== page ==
Spring Awakening


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The concept of political revolution is older than America.

From the Athenian revolution in 508 B.C.E. to Tunisia's Jasmine Revolution of 2011, the world is no stranger to outraged populaces yearning to breathe free. But throughout this year's rash of revolutions, dubbed the "Arab spring" by those who work so tirelessly dubbing things, there has been one overriding sentiment: Some have actually been successful. So far.

While revolutions are not an uncommon event throughout history, technological changes and pure chutzpah on the part of previously voiceless citizens are taking the trend and running with it this year. But how long this can last, and whether or not it's ultimately beneficial to the people is yet to be seen.

"In my more than 30 years of covering foreign news, I have never seen anything quite like what is happening now in Tunisia, Egypt, Libya, Yemen, Syria — and datelines yet to be announced," wrote Harvard international-affairs fellow David Ignatius in Foreign Policy Magazine on April 22. Perhaps the most pressing reality of this "global political awakening," however, is that eventually, the ongoing people's darling that initially enjoyed wide foreign support sours (faster than you can say "Muslim Brotherhood").

Which brings us to Libya. No stranger to overbearing power-holders, Libyans have lived under everything from Italian colonial rule to 41 years of Col. Muammar Qaddafi's erratic and oppressive "presidency." It should be apparent from their history and culture that Libyans' conception of "political freedom" when compared to ours is drastically different.

Still, it is difficult to decide which aspect of the Libyan conflict is most frustrating: That Qaddafi is still in power, that NATO (read: the U.S.) has taken over military operations and is in the throes of indecision over whether to install ground troops, or that the rebels continue to fight a leaderless battle against an immovable presidential entity. Step right up and take a spin; you can't lose, nor can you win.

American opinion on military intervention is equally unsure. An ABC News poll released April 20 found that 56 percent of respondents favor our inclusion in the imbroglio — yet paradoxically, only 42 percent "approve of Obama's handling of the situation," according to the analysis by professional pollster Gary Langer. He notes that Americans are almost equally divided into three camps: Those who oppose our involvement all together, those who feel our military strategy is not involved enough, and those who said they support whatever the news says we're doing in Libya right now.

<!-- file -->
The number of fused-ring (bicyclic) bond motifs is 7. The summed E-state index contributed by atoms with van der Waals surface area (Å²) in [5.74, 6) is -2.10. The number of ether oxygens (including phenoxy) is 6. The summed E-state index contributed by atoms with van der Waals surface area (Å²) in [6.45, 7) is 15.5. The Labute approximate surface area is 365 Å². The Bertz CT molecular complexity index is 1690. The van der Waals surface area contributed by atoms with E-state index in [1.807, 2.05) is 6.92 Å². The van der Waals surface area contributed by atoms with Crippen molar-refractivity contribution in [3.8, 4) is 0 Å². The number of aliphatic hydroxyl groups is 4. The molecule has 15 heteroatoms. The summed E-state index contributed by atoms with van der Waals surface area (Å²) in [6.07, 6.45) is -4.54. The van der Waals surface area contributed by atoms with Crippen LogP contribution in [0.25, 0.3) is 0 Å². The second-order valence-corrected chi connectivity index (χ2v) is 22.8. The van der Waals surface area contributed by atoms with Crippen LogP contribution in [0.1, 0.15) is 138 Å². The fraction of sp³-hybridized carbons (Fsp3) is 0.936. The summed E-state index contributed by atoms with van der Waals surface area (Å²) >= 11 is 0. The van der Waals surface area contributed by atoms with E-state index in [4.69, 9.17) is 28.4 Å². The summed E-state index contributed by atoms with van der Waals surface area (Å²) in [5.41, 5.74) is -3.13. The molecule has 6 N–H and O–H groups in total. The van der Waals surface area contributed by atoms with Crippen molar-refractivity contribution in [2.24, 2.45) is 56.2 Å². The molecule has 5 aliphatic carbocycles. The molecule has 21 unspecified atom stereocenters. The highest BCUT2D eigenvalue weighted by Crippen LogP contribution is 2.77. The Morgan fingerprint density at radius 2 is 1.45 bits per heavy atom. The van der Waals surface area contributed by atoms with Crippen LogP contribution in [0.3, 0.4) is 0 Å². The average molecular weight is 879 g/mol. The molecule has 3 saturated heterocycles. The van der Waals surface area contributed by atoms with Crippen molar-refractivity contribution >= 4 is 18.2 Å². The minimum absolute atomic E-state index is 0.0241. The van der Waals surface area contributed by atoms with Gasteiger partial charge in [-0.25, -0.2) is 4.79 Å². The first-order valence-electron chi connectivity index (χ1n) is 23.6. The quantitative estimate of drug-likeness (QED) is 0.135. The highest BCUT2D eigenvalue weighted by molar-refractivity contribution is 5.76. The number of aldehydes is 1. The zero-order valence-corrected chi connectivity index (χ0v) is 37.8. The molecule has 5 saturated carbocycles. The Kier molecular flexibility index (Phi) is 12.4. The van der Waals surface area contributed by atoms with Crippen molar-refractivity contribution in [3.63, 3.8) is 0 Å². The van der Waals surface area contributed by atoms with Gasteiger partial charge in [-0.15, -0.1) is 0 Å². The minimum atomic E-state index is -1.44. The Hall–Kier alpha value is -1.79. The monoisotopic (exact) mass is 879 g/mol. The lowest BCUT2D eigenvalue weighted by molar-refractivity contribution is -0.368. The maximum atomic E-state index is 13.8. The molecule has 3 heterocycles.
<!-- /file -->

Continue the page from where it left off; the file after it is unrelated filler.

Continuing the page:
The slight prevalence of anti-U.S.-involvement sentiments prompted the UI group Young Americans for Liberty to hold a good ol' fashioned protest on the Pentacrest April 22. While I am pro-protest and staunchly against involving American troops in yet another large-scale, unwinnable ground war (there's only so much Middle East for the inhabiting), I did question both how effective and necessary the protest would be. Apparently, the great majority of UI students also wondered, thus rendering it neither.

So is Obama just the left-leaning reincarnation of his war-hungry predecessor, as anti-involvement activists and pundits claim? And now that NATO has taken the reins, is the support of Congress even necessary?

The answer to the latter, it would seem, is no. While Obama has steadfastly promised not to involve American ground troops in Libya's internal strife, amorphous "Western leaders" continue to pressure NATO to commit to forcefully ousting Qaddafi once and for all.

And over the weekend, American drones started patrolling the Libyan countryside (desert-side?), taking no-fly-zone matters into our own robotic hands.

What happens now in Libya — as in the rest of the countries hoping to keep the Arab spring flowing — remains to be seen, but we're certainly living in interesting times. Whether these revolutions go the way of the majority of their historical predecessors or they change the playbook for decades to come, one thing is certain: Americans' geographic knowledge of the Middle East and North Africa has been infinitely improved by these events.

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